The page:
In September 2008, I was participating in IFP in New York, a weeklong conference of sorts for independent filmmakers, when I met with Richard Saiz of ITVS. He told me about how he conceived of the FutureStates; he was interested in stories set in the future, but not in the Kubrick sense — really, more in the spirit of The Twilight Zone. You know, social issues gone awry: weird scenarios, not necessarily weird alien creatures. Okay, I can handle that, I thought — never ever having taken on any writing outside of small character-driven dramas … or dramedies (really hate that word). So, I set out to write a border story.
I’ve been interested in the Mexican-American border and all of its complexities, mostly because I’m a native Arizonan. The issue is everywhere if you grow up there. Most of the service workforce is Mexican, and whether or not one is legal is simply never discussed. I have memories of my mom talking about kids in her third-grade class in our town, and how their parents were coping, having come to the U.S. to seek a better life but finding significant obstacles here. The churches in our town would take in people no matter their circumstance, and I remember being impressed by this compassion — sheltering and educating people who for the most part simply wanted to work, educate their children, and find a way out of poverty.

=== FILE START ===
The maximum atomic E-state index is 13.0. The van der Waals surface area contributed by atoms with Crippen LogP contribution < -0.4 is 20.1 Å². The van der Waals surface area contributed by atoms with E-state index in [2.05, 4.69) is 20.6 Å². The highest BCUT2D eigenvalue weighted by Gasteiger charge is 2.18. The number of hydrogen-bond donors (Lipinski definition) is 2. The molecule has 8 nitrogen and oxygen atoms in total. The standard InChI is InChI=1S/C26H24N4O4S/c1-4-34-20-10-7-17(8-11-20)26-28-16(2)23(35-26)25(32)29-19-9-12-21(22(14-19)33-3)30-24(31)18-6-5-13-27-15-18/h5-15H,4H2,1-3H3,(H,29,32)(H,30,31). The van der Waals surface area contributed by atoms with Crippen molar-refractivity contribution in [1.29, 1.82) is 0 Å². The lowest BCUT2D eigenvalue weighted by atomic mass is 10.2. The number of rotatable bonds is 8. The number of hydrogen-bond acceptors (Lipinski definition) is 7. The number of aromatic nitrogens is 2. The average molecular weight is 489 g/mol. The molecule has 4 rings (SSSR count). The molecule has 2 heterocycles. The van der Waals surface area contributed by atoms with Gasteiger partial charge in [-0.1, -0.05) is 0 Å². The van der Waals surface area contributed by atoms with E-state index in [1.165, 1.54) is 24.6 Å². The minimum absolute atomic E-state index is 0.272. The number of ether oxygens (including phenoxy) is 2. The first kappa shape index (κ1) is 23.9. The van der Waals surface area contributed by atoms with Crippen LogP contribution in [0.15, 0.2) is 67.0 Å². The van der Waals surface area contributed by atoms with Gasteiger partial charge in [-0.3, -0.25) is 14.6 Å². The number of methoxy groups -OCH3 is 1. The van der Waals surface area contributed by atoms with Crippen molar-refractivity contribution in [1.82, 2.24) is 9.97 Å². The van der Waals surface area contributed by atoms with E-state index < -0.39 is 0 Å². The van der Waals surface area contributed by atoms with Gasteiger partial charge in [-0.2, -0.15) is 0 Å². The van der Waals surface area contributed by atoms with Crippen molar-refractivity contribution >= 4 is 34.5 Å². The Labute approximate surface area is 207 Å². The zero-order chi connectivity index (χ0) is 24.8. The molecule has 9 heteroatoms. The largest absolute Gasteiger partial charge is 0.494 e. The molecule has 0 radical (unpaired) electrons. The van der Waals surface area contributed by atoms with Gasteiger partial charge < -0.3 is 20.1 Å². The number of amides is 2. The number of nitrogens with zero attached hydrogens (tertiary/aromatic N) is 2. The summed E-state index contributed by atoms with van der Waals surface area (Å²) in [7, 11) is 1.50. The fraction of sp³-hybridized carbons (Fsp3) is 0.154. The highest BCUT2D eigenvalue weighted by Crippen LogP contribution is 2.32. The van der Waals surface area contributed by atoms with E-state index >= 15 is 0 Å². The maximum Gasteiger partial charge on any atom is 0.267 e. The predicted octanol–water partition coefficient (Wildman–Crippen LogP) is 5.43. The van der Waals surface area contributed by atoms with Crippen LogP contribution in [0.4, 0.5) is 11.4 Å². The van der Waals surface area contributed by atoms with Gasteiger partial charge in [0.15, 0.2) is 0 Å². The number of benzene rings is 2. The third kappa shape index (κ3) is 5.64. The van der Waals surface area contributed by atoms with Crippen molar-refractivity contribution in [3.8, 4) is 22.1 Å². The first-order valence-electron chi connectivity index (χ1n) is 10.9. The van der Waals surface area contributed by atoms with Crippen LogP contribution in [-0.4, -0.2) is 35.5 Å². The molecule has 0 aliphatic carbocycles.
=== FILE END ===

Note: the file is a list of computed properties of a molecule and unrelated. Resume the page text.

As I grew older, and eventually relocated to New York City, the issue changed according to the region, but some of the elements remained the same. Upon seeing the excellent documentary Farmingville (2004, Carlos Sandoval, Catherine Tambini), I was amazed at how similar some of the problems were; fears on Long Island resembled fears in Arizona: people feeling migrant day laborers on Long Island or construction workers in Arizona might threaten their safety, take a job, or simply change the visual landscape of their lives. In Arizona, the issue had escalated over the years to the point where a rogue sheriff was making illegal raids on local businesses and encouraging profiling in traffic stops, looking for “illegals.”
What I wanted to do with this piece was to get at the way in which small interactions can hold tremendous power toward understanding, even in the most helpless scenarios. In some debates, the human face has been erased from the immigration issue. If we can work toward legislation that is both compassionate toward the human realities and also addresses the economic dependence our society has developed on this workforce — as opposed to throwing a fence around the problem to assuage abstract fears — we’ll be heading in the right direction.
— Annie J. Howell
Annie J. Howell, Director
Annie Howell has written and directed short films that have played internationally on the film festival circuit, including at SXSW, Newport, Full Frame, and Clermont-Ferrand. Her work has aired on the Sundance Channel, PBS, and the Independent Film Channel. Her screenwriting work, in development with New York production companies such as Locomotive Films (producers Lucy Barzun Donnelly and Joshua Astrachan), has been the recipient of a 2005 Nantucket Screenwriters’s Colony fellowship and the Grand Prize Award at IFP’s 2008 Independent Film Week. Her web series, sparks-series.com, will appear soon on Sundancechannel.com, where she also blogs about film and storytelling. Annie earned an MFA at NYU’s Graduate Program in Film and is currently Assistant Professor of Film at Ohio University. She has also taught at Duke University and at The New School, where she was the founding director of the Graduate Certificate in Documentary Media Studies.